Half a dozen heroes to think about

My wife and I watched the movie “Harriet” on Friday about the American hero Harriet Tubman. She helped over 300 slaves find their way to freedom. Her courage, tenacity, faith and smarts are highly commendable. The movie is excellent and quite moving.

It got me thiking about a few other heroes. Let me mention three more historical heroes who need more notoriety, before I close with two current ones who deserve the shout out.

I have written before about Alan Turing, the father of modern day computing. He led a team that cracked the Nazi Enigma code used in secret transmissions. Allied Commander General Dwight Eisenhower said Turing and his team helped shorten the war by two years and save 750,000 lives. Sadly, Turing had to hide the fact he was gay and was later imprisoned after his sexual preferences were discovered. What if they had discovered he was gay in 1940 rather than 1950? Would those 750,000 people have died?

Two men who should get more acclaim are Elliott Richardson and William Ruckelshaus. What did they do? In October, 1973, they refused in succession to fire Watergate special prosecutor Archibald Cox at the direction of President Richard Nixon and were themselves fired. This was the beginning of the end of the Nixon presidency. Nixon called the Watergate investigation a “witch hunt” and said repeatedly “I am not a crook.” He was wrong on both counts. It wasn’t and he was.

A current hero is only sixteen years old, Greta Thunberg, the climate change activist from Sweden. She has inspired tens of millions kids, teens and adults in urging the need for more climate change action. I find her candor and can-do attitude refreshing. She has gotten the attention of legislators, but they need to act. We are behind where we need to be.

The other current hero is former US ambassador to Ukraine, Maria Yovanovitch. She was the first to testify to the House impeachment committees. Her political courage and respect for the US constitution is enviable. Her testimony led others to also brave testimony, especially in light of a vindictive president who they reiterated abused his powers. I cannot emphasize their courage enough, as more than a few Republican legislators feel the same but are not as courageous and fear the wrath of the president and his base.

Going against the grain in the face of adversity should be valued. Tubman freed herself and traversed over one hundred miles alone. Then she went back at great personal risk and freed more people. I applaud her and these other five people. We all should.

Fish(y) on Friday

My elementary school would serve fish on Friday, even though we were not a Catholic school. Of course, elementary school cooking would not be confused with haute cuisine.

Adding the letter “y” to fish would lead us to what the US House committees are investigating. Although Republican legislators continue to rationalize the indefensible, the White House is building its own case against the president. It is so fishy, there may be grounds for impeachment by the House and conviction by the Senate.

In other words, if Trump sycophants have the nerve, the evidence for removal of the US president is becoming readily apparent bolstered by testimony and the White House’s own statements.

The latest came from Mick Mulvaney, the Chief of Staff, who announced yesterday there was a quid pro quo with respect to getting help with a debunked conspiracy theory. Then later he said it was the media’s fault for mishearing what he said. Pay no attention to the man behind the curtain.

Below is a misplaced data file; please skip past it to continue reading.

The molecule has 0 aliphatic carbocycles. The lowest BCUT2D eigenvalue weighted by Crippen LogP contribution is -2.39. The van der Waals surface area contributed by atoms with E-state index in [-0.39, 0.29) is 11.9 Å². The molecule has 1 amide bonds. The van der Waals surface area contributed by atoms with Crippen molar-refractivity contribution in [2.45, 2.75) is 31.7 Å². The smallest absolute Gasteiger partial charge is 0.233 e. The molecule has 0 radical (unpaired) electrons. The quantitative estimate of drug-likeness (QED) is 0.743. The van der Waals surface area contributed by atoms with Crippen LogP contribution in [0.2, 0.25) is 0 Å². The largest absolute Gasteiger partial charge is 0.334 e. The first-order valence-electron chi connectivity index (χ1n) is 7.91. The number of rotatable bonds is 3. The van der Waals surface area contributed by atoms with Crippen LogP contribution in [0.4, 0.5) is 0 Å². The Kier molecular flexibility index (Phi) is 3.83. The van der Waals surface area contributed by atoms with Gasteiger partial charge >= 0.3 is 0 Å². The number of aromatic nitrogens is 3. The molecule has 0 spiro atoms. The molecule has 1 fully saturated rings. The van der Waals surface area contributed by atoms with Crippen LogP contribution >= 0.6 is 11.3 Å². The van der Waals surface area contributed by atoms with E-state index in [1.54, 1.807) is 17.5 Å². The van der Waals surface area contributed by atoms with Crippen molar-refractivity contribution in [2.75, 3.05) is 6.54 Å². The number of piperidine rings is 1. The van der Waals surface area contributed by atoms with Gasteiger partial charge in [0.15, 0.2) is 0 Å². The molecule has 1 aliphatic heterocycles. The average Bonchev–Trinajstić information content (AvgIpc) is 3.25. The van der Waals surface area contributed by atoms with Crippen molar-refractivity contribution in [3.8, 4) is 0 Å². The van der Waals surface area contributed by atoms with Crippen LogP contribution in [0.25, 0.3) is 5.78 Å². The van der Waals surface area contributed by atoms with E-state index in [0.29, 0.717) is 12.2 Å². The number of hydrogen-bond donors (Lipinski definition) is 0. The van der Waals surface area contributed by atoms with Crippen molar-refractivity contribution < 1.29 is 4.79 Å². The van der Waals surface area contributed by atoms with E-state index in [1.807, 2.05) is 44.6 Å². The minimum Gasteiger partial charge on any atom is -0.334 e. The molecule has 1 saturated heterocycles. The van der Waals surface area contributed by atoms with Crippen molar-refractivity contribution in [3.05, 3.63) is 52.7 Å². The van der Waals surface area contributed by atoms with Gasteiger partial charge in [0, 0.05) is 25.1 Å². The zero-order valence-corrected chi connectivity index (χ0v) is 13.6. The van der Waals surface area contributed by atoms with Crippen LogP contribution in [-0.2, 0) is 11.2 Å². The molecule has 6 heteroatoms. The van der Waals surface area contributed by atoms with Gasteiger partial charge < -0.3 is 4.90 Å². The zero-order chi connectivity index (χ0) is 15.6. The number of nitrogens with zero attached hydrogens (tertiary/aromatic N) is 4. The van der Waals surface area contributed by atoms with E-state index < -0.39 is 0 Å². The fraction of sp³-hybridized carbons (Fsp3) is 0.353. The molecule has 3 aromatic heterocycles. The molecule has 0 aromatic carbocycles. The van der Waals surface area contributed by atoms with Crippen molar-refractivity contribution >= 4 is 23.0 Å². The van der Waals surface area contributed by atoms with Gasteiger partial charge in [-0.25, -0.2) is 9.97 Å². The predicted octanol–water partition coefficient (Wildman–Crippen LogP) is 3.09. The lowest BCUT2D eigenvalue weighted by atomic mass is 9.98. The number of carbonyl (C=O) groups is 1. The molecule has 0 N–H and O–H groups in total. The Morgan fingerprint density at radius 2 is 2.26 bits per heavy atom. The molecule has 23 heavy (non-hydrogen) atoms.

Another conservative lawyer group called “Checks and Balances” has joined “Republicans for the Rule of Law” to assert the legitimacy of the impeachment inquiry. We should heed the testimony of the courageous diplomats and staff who have testified under oath knowing the president is a vindictive person. People like Maria Yovanovitch and Fiona Hill are what heroes look like.

As an independent and former Republican, I support the impeachment inquiry. We must get to the bottom of this to confirm if the president abused his powers. There seems to have be an effort to hide this phone call and obstruct the story behind it. Why? Having read the Mueller report, this latest series of events give me concern. We all should be concerned.

A talented person

Below, is an edited version of a letter I forwarded to the USA Today which they graciously improved and used in their Weekend Edition.

“President Donald Trump is a talented person.

It consistently amazes me how the most untruthful president (including Richard Nixon) in my memory can convince his followers that everyone else is lying about him.

His biographers have noted the president has a problem with the truth.

So, on any issue about which Trump denigrates critics saying they are lying, Americans should dig further.

As an independent, I don’t mind people being more conservative or progressive than me on various issues.

What I do mind is when politicians lie or forget what they said earlier pretending as if it never happened.

That practice is especially bad when the person doing it is our president.”

What I found interesting is in the same section of the USA Today, the front page said the two people arrested for campaign finance fraud had dinner in the White House. Why is that important? The president said he did not know these people the day before.

The climate of untruthfulness has become more untethered with the departure of more reasonable voices and as the president has painted himself into a corner with rash decisions and inappropriate actions. His lying as a means of defense seems to have ratcheted up. It will only get worse as more people testify.